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Bias and confounding


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  • 1. BIAS AND CONFOUNDING Nigel Paneth
  • 2. HYPOTHESIS FORMULATION AND ERRORS IN RESEARCH All analytic studies must begin with a clearly formulated hypothesis. The hypothesis must be quantitative and specific. It must predict a relationship of a specific size.
  • 3. • For example: “Babies who are breast-fed have less illness than babies who are bottle-fed.”   Which illnesses? How is feeding type defined? How large a difference in risk? • A better example: “Babies who are exclusively breast-fed for three months or more will have a reduction in the incidence of hospital admissions for gastroenteritis of at least 30% over the first year of life.”  
  • 4. Only specific prediction allows one to draw legitimate conclusions from a study which tests a hypothesis. But even with the best formulated hypothesis, two types of errors can occur. • Type 1 - observing a difference when in truth there is none. • Type 2 - failing to observe a difference when there is one.
  • 5. These errors are generally produced by one or more of the following: • RANDOM ERROR • RANDOM MISCLASSIFICATION • BIAS • CONFOUNDING
  • 6. RANDOM ERROR Deviation of results and inferences from the truth, occurring only as a result of the operation of chance. Can produce type 1 or type 2 errors. 
  • 7. RANDOM (OR NON- DIFFERENTIAL) MISCLASSIFICATION Random error applied to the measurement of an exposure or outcome. Errors in classification can only produce type 2 errors, except if applied to a confounder or to an exposure gradient.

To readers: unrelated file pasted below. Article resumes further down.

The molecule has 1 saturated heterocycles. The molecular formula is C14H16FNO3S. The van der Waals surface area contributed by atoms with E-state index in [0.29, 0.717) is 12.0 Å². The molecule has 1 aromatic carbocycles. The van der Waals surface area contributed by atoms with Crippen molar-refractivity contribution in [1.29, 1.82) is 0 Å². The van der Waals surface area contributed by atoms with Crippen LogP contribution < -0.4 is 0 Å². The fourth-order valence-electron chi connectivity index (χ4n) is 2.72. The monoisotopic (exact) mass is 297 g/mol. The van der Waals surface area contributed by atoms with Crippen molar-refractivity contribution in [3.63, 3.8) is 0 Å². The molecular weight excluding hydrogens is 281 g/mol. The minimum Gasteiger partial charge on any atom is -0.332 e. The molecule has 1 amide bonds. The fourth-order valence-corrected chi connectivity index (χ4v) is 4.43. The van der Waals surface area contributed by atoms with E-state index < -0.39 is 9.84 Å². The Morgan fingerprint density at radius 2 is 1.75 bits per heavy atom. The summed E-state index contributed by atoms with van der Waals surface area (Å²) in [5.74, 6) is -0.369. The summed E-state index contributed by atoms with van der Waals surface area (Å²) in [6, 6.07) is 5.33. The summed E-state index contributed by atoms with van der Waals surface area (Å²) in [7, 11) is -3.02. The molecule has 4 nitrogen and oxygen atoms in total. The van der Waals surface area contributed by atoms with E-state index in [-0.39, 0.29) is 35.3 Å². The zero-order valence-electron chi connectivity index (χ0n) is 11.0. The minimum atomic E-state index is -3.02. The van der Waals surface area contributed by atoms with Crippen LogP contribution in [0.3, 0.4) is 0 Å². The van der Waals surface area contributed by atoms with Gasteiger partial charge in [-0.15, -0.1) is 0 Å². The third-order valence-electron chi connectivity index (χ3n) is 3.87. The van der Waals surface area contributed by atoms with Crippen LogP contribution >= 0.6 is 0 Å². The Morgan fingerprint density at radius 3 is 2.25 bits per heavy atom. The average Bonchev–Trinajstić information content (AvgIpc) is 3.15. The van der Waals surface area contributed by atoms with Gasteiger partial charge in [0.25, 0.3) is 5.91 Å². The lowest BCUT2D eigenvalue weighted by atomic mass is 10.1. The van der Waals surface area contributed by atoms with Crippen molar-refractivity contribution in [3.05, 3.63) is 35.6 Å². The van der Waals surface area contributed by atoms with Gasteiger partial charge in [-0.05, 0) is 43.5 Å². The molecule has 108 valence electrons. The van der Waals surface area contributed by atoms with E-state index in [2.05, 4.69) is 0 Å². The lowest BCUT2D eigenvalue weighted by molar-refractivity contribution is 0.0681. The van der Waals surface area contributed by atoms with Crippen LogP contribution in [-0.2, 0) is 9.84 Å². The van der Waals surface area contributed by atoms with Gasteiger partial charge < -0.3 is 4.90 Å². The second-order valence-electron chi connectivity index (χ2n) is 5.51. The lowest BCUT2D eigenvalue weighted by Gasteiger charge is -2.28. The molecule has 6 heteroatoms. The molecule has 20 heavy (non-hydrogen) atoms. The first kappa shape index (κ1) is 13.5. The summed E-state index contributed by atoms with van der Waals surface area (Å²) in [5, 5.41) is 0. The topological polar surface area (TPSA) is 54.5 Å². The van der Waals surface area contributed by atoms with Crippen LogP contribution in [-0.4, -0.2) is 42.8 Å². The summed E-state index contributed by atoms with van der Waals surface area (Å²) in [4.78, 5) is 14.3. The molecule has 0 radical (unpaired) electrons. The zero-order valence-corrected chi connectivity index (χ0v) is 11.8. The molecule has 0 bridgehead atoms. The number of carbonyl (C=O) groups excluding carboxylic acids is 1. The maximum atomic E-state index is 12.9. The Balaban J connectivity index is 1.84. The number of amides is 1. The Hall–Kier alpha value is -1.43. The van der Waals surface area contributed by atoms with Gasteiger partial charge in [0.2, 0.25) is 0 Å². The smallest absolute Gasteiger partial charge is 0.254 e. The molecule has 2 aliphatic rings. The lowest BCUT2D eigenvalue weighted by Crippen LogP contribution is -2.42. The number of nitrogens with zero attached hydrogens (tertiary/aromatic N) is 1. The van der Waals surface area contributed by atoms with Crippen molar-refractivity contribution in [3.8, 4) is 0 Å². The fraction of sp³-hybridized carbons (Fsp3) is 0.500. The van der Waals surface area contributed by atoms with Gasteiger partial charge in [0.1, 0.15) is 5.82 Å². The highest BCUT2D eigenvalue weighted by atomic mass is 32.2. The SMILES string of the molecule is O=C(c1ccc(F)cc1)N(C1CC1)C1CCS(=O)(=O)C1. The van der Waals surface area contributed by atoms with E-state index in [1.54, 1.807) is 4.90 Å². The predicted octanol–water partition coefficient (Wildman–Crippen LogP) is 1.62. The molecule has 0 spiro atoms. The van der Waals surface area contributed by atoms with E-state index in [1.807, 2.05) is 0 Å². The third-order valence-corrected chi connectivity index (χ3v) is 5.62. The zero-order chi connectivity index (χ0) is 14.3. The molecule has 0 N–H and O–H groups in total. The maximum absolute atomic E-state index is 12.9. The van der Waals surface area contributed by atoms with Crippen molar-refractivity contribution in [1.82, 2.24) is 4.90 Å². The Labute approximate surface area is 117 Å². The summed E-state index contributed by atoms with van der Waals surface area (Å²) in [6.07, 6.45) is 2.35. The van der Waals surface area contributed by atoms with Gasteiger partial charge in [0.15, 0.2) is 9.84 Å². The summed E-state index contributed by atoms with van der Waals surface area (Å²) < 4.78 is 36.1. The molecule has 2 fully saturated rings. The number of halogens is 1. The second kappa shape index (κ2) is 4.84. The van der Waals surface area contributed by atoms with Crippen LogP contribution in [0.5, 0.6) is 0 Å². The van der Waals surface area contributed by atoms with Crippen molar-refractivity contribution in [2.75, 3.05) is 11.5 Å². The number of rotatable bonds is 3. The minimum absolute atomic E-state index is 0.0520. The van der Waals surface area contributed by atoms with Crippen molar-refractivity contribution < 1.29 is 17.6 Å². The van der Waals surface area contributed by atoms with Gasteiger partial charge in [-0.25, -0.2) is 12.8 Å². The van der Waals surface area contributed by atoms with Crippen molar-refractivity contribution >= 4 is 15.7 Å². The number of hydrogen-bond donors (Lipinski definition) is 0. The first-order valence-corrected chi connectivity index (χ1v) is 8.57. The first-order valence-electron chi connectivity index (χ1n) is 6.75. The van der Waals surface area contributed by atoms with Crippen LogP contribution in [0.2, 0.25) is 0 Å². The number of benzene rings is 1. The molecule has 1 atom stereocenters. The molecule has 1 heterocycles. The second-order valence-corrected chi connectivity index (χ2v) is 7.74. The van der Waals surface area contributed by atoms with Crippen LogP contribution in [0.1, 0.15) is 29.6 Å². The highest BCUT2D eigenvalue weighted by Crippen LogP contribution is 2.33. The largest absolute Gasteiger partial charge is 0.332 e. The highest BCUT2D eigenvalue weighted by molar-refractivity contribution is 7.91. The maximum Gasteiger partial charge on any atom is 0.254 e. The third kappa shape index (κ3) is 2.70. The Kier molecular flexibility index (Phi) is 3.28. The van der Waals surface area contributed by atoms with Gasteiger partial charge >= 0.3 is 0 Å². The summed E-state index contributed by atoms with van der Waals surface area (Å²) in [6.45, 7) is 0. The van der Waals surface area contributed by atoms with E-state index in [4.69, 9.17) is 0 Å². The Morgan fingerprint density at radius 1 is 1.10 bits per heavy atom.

• 8. BIAS Systematic, non-random deviation of results and inferences from the truth, or processes leading to such deviation. Any trend in the collection, analysis, interpretation, publication or review of data that can lead to conclusions which are systematically different from the truth. (Dictionary of Epidemiology, 3rd ed.)
  • 9. MORE ON BIAS Note that in bias, the focus is on an artifact of some part of the research process (assembling subjects, collecting data, analyzing data) that produces a spurious result. Bias can produce either a type 1 or a type 2 error, but we usually focus on type 1 errors due to bias.
  • 10. MORE ON BIAS Bias can be either conscious or unconscious. In epidemiology, the word bias does not imply, as in common usage, prejudice or deliberate deviation from the truth.
  • 11. CONFOUNDING A problem resulting from the fact that one feature of study subjects has not been separated from a second feature, and has thus been confounded with it, producing a spurious result. The spuriousness arises from the effect of the first feature being mistakenly attributed to the second feature. Confounding can produce either a type 1 or a type 2 error, but we usually focus on type 1 errors.
  • 12. THE DIFFERENCE BETWEEN BIAS AND CONFOUNDING Bias creates an association that is not true, but confounding describes an association that is true, but potentially misleading.
  • 13. EXAMPLES OF RANDOM ERROR, BIAS, MISCLASSIFICATION AND CONFOUNDING IN THE SAME STUDY: STUDY: In a cohort study, babies of women who bottle feed and women who breast feed are compared, and it is found that the incidence of gastroenteritis, as recorded in medical records, is lower in the babies who are breast-fed.
  • 14. EXAMPLE OF RANDOM ERROR By chance, there are more episodes of gastroenteritis in the bottle-fed group in the study sample, producing a type 1 error. (When in truth breast feeding is not protective against gastroenteritis). Or, also by chance, no difference in risk was found, producing a type 2 error (When in truth breast feeding is protective against gastroenteritis).
  • 15. EXAMPLE OF RANDOM MISCLASSIFICATION Lack of good information on feeding history results in some breast- feeding mothers being randomly classified as bottle-feeding, and vice- versa. If this happens, the study finding underestimates the true RR, whichever feeding modality is associated with higher disease incidence, producing a type 2 error.